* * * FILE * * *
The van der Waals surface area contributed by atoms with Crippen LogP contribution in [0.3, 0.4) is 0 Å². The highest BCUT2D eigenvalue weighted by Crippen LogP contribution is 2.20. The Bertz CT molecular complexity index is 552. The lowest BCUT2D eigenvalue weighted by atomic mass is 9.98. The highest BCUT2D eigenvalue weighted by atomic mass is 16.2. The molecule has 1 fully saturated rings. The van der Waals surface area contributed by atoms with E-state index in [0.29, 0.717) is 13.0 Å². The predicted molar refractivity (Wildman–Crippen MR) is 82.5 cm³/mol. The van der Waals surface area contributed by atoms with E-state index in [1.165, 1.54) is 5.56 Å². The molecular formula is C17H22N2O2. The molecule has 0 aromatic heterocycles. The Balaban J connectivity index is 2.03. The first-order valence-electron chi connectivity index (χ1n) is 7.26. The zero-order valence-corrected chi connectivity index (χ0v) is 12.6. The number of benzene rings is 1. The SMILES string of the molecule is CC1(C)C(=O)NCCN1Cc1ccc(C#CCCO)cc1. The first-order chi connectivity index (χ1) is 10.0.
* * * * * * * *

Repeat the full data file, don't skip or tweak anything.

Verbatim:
The van der Waals surface area contributed by atoms with Crippen LogP contribution in [0.3, 0.4) is 0 Å². The highest BCUT2D eigenvalue weighted by Crippen LogP contribution is 2.20. The Bertz CT molecular complexity index is 552. The lowest BCUT2D eigenvalue weighted by atomic mass is 9.98. The highest BCUT2D eigenvalue weighted by atomic mass is 16.2. The molecule has 1 fully saturated rings. The van der Waals surface area contributed by atoms with E-state index in [0.29, 0.717) is 13.0 Å². The predicted molar refractivity (Wildman–Crippen MR) is 82.5 cm³/mol. The van der Waals surface area contributed by atoms with E-state index in [1.165, 1.54) is 5.56 Å². The molecular formula is C17H22N2O2. The molecule has 0 aromatic heterocycles. The Balaban J connectivity index is 2.03. The first-order valence-electron chi connectivity index (χ1n) is 7.26. The zero-order valence-corrected chi connectivity index (χ0v) is 12.6. The number of benzene rings is 1. The SMILES string of the molecule is CC1(C)C(=O)NCCN1Cc1ccc(C#CCCO)cc1. The first-order chi connectivity index (χ1) is 10.0.